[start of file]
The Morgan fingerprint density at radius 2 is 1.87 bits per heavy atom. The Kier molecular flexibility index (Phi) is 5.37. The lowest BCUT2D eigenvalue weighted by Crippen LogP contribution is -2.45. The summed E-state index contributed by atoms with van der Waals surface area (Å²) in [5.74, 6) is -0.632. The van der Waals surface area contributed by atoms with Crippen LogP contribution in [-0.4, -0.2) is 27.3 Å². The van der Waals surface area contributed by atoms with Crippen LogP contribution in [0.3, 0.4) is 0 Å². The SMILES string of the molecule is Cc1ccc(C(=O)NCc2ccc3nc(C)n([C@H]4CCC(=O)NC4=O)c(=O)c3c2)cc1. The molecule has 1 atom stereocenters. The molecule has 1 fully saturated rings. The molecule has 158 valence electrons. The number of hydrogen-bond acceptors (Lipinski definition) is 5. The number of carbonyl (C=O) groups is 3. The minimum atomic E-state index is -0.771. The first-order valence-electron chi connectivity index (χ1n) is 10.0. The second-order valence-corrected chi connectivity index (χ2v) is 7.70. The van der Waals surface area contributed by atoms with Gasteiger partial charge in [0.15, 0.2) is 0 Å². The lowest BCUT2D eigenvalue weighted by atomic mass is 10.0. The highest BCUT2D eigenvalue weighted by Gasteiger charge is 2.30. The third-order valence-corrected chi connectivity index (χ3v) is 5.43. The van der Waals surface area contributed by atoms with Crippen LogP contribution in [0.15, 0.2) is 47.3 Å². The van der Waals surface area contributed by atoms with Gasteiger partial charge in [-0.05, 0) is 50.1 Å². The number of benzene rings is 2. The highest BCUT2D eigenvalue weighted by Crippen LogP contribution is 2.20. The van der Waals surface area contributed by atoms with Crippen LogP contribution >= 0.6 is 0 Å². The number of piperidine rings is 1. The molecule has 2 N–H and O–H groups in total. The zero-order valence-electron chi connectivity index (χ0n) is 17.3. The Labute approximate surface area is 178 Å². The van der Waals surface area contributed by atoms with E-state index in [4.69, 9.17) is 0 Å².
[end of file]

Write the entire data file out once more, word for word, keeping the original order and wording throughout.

The Morgan fingerprint density at radius 2 is 1.87 bits per heavy atom. The Kier molecular flexibility index (Phi) is 5.37. The lowest BCUT2D eigenvalue weighted by Crippen LogP contribution is -2.45. The summed E-state index contributed by atoms with van der Waals surface area (Å²) in [5.74, 6) is -0.632. The van der Waals surface area contributed by atoms with Crippen LogP contribution in [-0.4, -0.2) is 27.3 Å². The van der Waals surface area contributed by atoms with Crippen LogP contribution in [0.3, 0.4) is 0 Å². The SMILES string of the molecule is Cc1ccc(C(=O)NCc2ccc3nc(C)n([C@H]4CCC(=O)NC4=O)c(=O)c3c2)cc1. The molecule has 1 atom stereocenters. The molecule has 1 fully saturated rings. The molecule has 158 valence electrons. The number of hydrogen-bond acceptors (Lipinski definition) is 5. The number of carbonyl (C=O) groups is 3. The minimum atomic E-state index is -0.771. The first-order valence-electron chi connectivity index (χ1n) is 10.0. The second-order valence-corrected chi connectivity index (χ2v) is 7.70. The van der Waals surface area contributed by atoms with Gasteiger partial charge in [0.15, 0.2) is 0 Å². The lowest BCUT2D eigenvalue weighted by atomic mass is 10.0. The highest BCUT2D eigenvalue weighted by Gasteiger charge is 2.30. The third-order valence-corrected chi connectivity index (χ3v) is 5.43. The van der Waals surface area contributed by atoms with Crippen LogP contribution in [0.15, 0.2) is 47.3 Å². The van der Waals surface area contributed by atoms with Gasteiger partial charge in [-0.05, 0) is 50.1 Å². The number of benzene rings is 2. The highest BCUT2D eigenvalue weighted by Crippen LogP contribution is 2.20. The van der Waals surface area contributed by atoms with Crippen LogP contribution >= 0.6 is 0 Å². The number of piperidine rings is 1. The molecule has 2 N–H and O–H groups in total. The zero-order valence-electron chi connectivity index (χ0n) is 17.3. The Labute approximate surface area is 178 Å². The van der Waals surface area contributed by atoms with E-state index in [4.69, 9.17) is 0 Å².